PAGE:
reasonable or unusual time for a the question of guilt or innocence” jury to consume in considering, aftand that presented where they “are er its submission to them, a case indisagreed as to penalty,” failed to volving a charge of felony, without define such difference, or to advise arriving at a verdict, no reason is the jury as to the course of conduct apparent for the apprehension of the they might properly pursue in either trial court that they were so dissituation, in order to remove the dis- agreed as to make a verdict improbagreement and arrive at a verdict. able, or would unnecessarily conThe subsequent sentence, declaring sume time in further efforts to agree what in every case should govern the upon a verdict, that should be devotjuror in determining whether he willed by them to the consideration of subscribe or agree to a verdict, while other cases awaiting trial by jury. correct in the abstract, threw little, It would seem, therefore, that there (200 Ky. 509, 255 8. W. 125.) was no justifiable cause for the im- felony cannot be tried during his patience of the trial judge for an im- absence from the court room, and, mediate verdict, which evidently when any step is taken during the manifested itself to the jury during trial in the absence of the prisoner, his conference with them in their the record must show affirmatively room.
that he could in no wise have been It could not have been contemplat prejudiced by it, else this court will ed by the makers of the Constitution reverse the judgment. The evidence that the question as to whether a in this case is so plain as to the guilt defendant on trial for a felony has of the accused, and the enormity of been prejudiced in a substantial the offense, that no slighter punishright by the failure of the trial ment could have been inflicted, and court to obey the mandatory provi- we are satisfied the ends of justice sion of that instrument, conferring require that the judgment should be such right and guaranteeing its en- affirmed." The principal reason adjoyment, should be left to conjecture vanced by the above excerpt from or speculation. The rule declared in the opinion, for the court's concluthis jurisdiction for determining sion that the defendant could not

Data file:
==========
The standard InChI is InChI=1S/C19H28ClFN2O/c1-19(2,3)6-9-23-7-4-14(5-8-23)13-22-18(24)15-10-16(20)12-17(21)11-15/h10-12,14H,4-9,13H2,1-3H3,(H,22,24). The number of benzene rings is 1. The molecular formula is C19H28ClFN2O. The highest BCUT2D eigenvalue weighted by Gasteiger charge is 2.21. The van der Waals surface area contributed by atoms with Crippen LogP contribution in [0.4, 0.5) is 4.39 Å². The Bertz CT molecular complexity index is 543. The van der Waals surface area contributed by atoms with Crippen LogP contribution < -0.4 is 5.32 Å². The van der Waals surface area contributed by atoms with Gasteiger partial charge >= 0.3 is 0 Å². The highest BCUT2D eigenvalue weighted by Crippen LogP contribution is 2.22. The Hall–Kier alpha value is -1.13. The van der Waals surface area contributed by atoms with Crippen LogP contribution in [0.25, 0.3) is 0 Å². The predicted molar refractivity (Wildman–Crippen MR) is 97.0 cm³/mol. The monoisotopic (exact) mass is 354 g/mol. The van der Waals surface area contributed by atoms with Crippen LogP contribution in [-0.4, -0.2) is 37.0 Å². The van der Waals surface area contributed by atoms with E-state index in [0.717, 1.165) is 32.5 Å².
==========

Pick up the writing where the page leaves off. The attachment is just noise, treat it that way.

that question makes have been prejudiced in any sub-violation of
the deprivation of stantial right by the error of the constitutional rights-preju
the constitutional trial court in question in that case, diee.
right prima facie is wholly inapplicable to the instant prejudicial. This rule is recognized case, in which the evidence found in in Meece v. Com. 78 Ky. 586, relied the record is too conflicting to enable on by counsel for the commonwealth. us to say that it established the apIn that case the defendant, though pellant's guilt of the offense charged, charged with murder, was convicted with the unerring certainty that of voluntary manslaughter, the pun- seemed apparent to the court in the ishment inflicted being imprison- case supra. Although it appears ment for twenty-one years in the from the opinion, supra, that the penitentiary. One of the grounds defendant's counsel was
was present urged for the reversal of the judg- when the trial court made the addiment of conviction was alleged error tion to the instructions, and that he of the trial court, committed after made no objection thereto, it is nothe submission of the case to the ju- where intimated in the opinion that ry, in adding to an instruction by in- his presence obviated the necessity terlineation in the absence of the de- for the defendant's presence, or that fendant, but in the presence of his it authorized the court to make the counsel, certain words properly ex- addition to the instructions in the planatory of its meaning, which was latter's absence. It, however, reitdone at the request and in the pres- erates the necessity for the defendence of the jury, following their re- ant's presence at every step taken in turn to the court room. Although
Although his case during the trial, and gives it is conceded in the opinion of this emphasis to the fact that the taking court that "the presence of the ac- of any step during the trial in his cused, when instructions are given absence will compel the reversal of or modified, is essential to the ends the judgment, unless it be affirmaof justice," and that the action of tively shown by the record that he the trial court in making the addi- could not have been prejudiced by it. tion to the instructions in the ab- In Kokas v. Com. 194 Ky. 44, 237 sence of the defendant was error, it S. W. 1090, there was a reversal of nevertheless affirmed the judgment the judgment of conviction because of that court for the reasons stated of error committed by the trial in the concluding part of the last court, in the absence of the defendparagraph of the opinion: “One ant, after the submission of the case charged with the commission of a and while the jury were deliberating